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Brazil asks South American nations to join cyber treaty
November 25, 2013, 7:04 am

Brazil is calling for UN action after revelations of excessive electronic surveillance by the US [Getty Images]

Brazil is calling for UN action after revelations of excessive electronic surveillance by the US [Getty Images]

Brazil and Argentina are urging the South American bloc UNASUR’s Defense Council to discuss a bilateral treaty on cyber-security, following the Edward Snowden surveillance leaks.

Argentine Defense Minister Agustín Rossi met his Brazilian counterpart, Celso Amorim in Brasilia and agreed to incorporate all South American countries in their bilateral treaty on cyber-defense.

This was the ministers’ second meeting in three months to discuss the issue. Brazilian President Dilma Rousseff had earlier reiterated her charges against the US, saying the NSA surveillance program is economic espionage borne out of commercial and strategic interests.

“I think that the UNASUR bloc has a common defense strategy,” Argentine minister Rossi told reporters.

Rossi called on other South America to enroll in this cyber-defense strategy.

“In order to preserve the region’s progress, we should consider this policy,” he added.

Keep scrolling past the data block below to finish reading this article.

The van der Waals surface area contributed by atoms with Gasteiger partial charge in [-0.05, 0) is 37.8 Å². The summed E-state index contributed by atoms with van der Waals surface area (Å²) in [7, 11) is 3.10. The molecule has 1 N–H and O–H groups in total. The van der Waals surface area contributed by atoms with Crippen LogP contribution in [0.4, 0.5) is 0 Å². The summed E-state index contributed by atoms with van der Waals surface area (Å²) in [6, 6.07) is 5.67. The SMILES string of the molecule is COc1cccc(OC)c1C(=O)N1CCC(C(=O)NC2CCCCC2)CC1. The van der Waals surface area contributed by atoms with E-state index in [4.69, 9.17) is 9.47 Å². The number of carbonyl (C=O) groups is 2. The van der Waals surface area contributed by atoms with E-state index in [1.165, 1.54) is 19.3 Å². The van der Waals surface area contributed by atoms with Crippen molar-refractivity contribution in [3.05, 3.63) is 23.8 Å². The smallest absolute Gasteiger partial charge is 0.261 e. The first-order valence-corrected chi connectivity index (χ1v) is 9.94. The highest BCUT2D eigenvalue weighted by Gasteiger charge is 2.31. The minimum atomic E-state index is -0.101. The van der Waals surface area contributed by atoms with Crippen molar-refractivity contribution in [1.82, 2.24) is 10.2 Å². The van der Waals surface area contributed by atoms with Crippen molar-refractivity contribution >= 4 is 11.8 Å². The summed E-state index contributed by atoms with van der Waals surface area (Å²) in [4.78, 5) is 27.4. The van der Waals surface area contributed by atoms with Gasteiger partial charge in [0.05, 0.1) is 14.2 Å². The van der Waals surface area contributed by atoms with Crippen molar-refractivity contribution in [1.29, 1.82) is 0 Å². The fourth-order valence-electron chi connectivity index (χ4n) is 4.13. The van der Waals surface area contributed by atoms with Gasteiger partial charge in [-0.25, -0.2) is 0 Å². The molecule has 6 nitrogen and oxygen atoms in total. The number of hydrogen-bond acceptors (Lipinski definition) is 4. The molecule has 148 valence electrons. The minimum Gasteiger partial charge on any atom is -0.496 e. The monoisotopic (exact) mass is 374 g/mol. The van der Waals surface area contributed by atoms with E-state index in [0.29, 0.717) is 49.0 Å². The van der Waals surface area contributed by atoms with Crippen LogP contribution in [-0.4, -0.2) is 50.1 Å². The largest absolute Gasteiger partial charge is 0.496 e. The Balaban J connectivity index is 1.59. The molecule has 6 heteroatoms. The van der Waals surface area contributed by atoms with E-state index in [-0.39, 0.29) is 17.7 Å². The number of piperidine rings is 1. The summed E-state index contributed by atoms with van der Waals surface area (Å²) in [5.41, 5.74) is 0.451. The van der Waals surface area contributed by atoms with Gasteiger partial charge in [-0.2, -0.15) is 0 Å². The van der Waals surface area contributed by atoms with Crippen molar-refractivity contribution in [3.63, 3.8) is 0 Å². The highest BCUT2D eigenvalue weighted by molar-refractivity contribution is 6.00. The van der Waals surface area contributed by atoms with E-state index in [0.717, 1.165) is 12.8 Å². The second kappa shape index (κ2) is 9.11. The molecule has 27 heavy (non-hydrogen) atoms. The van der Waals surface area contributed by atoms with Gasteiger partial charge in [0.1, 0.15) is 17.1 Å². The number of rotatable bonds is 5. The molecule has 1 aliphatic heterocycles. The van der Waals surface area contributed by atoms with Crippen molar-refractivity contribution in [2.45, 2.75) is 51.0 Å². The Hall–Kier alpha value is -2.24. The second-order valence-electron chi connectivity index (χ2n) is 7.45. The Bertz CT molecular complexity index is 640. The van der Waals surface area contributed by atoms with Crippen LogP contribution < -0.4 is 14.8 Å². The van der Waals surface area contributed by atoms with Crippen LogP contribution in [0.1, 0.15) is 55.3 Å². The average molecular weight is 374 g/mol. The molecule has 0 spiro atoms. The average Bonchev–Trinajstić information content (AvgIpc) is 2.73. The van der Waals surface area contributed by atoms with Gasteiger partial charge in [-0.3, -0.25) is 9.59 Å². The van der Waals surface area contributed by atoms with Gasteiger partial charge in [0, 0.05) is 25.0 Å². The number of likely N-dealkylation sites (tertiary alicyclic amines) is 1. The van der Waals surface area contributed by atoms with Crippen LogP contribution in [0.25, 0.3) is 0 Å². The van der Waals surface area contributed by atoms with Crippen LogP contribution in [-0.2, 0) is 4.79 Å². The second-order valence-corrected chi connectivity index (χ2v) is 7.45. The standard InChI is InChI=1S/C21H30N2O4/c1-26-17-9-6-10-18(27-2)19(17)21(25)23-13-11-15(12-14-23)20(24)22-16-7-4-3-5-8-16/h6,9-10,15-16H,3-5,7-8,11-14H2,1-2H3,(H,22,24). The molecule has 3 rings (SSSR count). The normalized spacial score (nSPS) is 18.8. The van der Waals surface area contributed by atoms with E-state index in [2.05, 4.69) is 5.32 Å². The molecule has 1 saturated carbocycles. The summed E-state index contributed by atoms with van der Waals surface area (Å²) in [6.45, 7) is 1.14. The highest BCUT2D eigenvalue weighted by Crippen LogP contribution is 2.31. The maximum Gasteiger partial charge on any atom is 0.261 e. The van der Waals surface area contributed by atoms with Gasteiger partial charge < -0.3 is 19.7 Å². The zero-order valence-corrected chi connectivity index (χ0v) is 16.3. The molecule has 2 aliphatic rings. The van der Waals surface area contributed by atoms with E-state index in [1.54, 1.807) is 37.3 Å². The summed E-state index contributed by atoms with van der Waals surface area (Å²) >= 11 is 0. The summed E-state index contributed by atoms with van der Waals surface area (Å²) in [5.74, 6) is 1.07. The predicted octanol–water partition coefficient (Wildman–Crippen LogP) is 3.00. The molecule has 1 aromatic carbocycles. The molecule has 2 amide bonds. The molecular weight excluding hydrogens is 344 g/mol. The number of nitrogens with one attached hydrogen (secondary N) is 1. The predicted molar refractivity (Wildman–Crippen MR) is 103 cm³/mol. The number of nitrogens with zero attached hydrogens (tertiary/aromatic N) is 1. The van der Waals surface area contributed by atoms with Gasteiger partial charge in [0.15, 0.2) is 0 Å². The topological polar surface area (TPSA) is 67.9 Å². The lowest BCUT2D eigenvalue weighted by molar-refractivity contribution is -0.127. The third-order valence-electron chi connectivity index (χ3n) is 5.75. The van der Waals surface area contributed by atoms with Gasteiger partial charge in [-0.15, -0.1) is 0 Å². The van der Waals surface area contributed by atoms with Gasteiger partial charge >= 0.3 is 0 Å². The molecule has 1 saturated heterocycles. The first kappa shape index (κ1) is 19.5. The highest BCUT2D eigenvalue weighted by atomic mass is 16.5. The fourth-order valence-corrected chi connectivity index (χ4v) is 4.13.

Argentinian military officers will train in, what Rossi called “cyber-war” at Brazil’s Superior War College in Rio de Janiero.

Brazilian officers will also be travelling to Buenos Aires to learn at the Army’s University Institute. Defense minister Rossi was also invited to Brazil’s Electronic War Centre by Amorim.

Brazil said the South American defence council should urgently convene a meet to discuss the fallout of the US National Security Agency snooping fallout.

“However, while we wait until joint decisions are made in the South American sphere, we can work bilaterally as we are doing with Argentina” indicated Amorim.

According to leaked Snowden documents, Australia and the United States are reportedly using their embassies in the capitals of 90 countries to tap information for intelligence operations.

Source: Agencies

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